All of these issues were presumably on Ivanov’s discussion agenda in Washington, but the tensions surrounding them appear to have been downplayed in his and Rumsfeld’s March 13 press conference. The U.S. defense chief, for example, claimed to have briefed Ivanov on the contents of the U.S. Nuclear Posture Review. He also continued a policy of senior Bush administration officials aimed at defusing criticism of the review by offering assurances to Ivanov that the document “says nothing about targeting any country with nuclear weapons.” Ivanov, for his part, indicated publicly that he had accepted the U.S. assurances with regard to the Nuclear Posture Review. He also claimed that the two sides had made progress in their negotiations on nuclear arms cuts, saying without elaboration that the “issue of transparency” had been “clarified.” He also indicated that, in view of U.S. plans to store rather than destroy nuclear warheads, Moscow might choose at least in the short term to do the same. But he insisted that, ultimately, both warheads and delivery systems scheduled for reduction would have to be destroyed.
Given the vagueness of the comments made during the March 13 press conference, it is difficult to say if Ivanov’s visit has in fact resulted in substantive progress in the Russian-U.S. arms talks. A commentary published yesterday by the Kremlin-sponsored Strana.ru website suggested that it had. It described the visit as “highly successful,” and claimed that the latest talks had served at last to impart some movement in the talks on reducing strategic arms. Indeed, the same commentary suggested that, as a result of his meeting with Ivanov, U.S. President George W. Bush had personally overridden the views of U.S. military and diplomatic personal to embrace a new proposal from Moscow–one that calls for warheads taken out of service as a result of force reductions to be put in storage for a certain period of time, but then definitely to be destroyed.
Most other news sources, however, offered little to suggest that a breakthrough of any importance had occurred. For example, although Rumsfeld was quoted as affirming the likelihood that the two countries would sign a “legally binding” nuclear arms reduction agreement, that is neither a new development nor a clear indication that negotiators are closer to consensus on exactly what sort of form the agreement would take. There was likewise little mention of another issue that to date has been an important obstacle to finalizing an arms cut agreement: namely, Russia’s insistence that any such accord must also include limitations on U.S. missile defense plans. Bush administration officials have made it clear that Washington has no intention of meeting Russian demands on this point.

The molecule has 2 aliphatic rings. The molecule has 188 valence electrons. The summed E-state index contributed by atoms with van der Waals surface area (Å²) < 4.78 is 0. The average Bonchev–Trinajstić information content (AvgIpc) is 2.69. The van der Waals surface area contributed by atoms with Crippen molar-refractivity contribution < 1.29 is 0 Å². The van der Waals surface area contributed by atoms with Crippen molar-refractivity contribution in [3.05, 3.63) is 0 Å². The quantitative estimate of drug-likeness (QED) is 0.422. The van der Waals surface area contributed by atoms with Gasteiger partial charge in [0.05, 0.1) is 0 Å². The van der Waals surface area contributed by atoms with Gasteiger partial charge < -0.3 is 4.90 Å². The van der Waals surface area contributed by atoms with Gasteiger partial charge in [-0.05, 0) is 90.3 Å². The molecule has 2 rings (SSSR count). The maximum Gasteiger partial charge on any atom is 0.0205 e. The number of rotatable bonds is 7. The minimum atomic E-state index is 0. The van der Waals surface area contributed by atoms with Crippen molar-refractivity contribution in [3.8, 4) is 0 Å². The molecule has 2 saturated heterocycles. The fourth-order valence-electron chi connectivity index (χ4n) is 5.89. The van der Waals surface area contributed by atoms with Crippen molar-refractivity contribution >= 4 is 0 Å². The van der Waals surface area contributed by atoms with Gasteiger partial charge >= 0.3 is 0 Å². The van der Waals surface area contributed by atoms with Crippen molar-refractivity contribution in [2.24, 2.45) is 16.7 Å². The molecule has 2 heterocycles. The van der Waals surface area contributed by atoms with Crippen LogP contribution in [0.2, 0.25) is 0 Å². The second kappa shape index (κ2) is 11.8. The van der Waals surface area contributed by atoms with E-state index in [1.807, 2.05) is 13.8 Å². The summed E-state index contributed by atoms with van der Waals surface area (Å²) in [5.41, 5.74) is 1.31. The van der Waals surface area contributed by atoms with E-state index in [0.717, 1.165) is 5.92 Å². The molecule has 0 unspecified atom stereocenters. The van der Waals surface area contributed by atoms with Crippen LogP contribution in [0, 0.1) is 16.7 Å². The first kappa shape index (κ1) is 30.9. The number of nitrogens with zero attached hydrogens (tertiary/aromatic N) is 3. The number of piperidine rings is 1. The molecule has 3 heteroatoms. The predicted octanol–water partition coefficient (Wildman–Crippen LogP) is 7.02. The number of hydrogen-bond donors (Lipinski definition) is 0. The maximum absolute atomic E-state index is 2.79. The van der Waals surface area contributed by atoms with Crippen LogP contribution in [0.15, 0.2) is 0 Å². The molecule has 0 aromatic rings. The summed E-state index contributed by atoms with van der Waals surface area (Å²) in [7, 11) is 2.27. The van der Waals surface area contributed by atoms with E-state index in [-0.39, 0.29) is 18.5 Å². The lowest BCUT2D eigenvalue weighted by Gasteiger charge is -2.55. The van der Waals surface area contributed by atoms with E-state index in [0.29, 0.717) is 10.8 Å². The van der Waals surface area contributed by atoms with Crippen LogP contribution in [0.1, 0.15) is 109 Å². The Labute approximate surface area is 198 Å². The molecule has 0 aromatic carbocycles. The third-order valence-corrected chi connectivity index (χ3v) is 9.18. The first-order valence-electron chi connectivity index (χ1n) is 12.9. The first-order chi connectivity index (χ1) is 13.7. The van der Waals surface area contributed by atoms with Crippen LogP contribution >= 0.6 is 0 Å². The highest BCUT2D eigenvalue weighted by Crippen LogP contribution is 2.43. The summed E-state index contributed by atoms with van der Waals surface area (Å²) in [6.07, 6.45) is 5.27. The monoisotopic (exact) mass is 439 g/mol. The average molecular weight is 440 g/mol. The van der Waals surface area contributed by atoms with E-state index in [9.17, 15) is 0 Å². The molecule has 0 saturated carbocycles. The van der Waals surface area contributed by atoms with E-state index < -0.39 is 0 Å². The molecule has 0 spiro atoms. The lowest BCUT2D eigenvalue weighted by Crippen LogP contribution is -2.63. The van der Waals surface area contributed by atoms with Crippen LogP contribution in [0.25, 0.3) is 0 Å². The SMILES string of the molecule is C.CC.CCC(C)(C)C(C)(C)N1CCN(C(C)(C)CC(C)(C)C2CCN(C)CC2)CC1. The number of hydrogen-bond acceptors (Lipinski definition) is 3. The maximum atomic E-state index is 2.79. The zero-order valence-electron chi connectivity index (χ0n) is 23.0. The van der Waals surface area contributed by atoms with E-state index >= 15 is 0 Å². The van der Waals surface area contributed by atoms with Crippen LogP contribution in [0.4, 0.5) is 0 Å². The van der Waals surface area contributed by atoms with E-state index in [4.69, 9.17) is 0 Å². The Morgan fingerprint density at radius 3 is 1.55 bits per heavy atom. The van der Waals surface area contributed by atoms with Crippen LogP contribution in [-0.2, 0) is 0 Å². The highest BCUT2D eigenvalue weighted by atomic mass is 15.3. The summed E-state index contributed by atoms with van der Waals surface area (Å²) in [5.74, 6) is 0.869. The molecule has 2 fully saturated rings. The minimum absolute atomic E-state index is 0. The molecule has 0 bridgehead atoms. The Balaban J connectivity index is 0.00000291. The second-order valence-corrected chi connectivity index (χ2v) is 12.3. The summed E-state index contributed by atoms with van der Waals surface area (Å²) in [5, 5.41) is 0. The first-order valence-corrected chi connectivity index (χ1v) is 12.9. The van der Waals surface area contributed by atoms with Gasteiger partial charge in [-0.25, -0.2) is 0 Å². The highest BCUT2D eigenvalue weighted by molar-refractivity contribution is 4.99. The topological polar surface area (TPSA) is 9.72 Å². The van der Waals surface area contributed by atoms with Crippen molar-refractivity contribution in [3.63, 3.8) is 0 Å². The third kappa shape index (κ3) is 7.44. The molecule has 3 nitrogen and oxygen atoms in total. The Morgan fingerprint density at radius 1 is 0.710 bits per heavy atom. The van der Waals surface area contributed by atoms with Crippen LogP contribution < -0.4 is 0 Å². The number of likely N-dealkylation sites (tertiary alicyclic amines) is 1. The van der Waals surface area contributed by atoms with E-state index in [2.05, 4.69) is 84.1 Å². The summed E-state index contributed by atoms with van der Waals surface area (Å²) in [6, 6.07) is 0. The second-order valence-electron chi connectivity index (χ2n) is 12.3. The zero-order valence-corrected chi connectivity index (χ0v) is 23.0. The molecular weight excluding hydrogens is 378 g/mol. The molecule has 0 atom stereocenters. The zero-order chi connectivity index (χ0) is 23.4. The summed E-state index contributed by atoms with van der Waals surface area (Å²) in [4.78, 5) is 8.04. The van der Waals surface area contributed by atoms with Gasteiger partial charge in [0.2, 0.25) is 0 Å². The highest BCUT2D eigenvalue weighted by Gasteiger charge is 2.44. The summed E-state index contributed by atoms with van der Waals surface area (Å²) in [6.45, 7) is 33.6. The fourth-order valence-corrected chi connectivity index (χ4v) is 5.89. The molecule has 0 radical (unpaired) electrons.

Finally, reports other than the Strana.ru commentary offered little to indicate that the two sides had in fact narrowed their differences over the warhead storage versus destruction issue. Russian officials have repeatedly argued that Bush administration plans to store warheads means that Washington is seeking something more akin to a “virtual” arms cut–or one in name only–than a real reduction. They argue that the administration’s plans to build a “reserve” force out of the stored weaponry would put Russia at a decided strategic disadvantage, and would therefore violate the principle that Moscow has made the basis of its negotiations: that of “equal security” for both parties. Since September 11 the Kremlin has made concessions to the United States on a wide array of security issues, including some related to arms control. But it remains to be seen whether it is prepared to move far enough toward Washington on the issues outlined above to ensure that the two presidents will soon have what they have sought since late last year: an arms cut agreement ready for signing at their May summit meeting (Interfax, March 11; New York Times, March 12; Reuters, March 11-13; AP, March 13; International Herald Tribune, March 14; Strana.ru, March 14).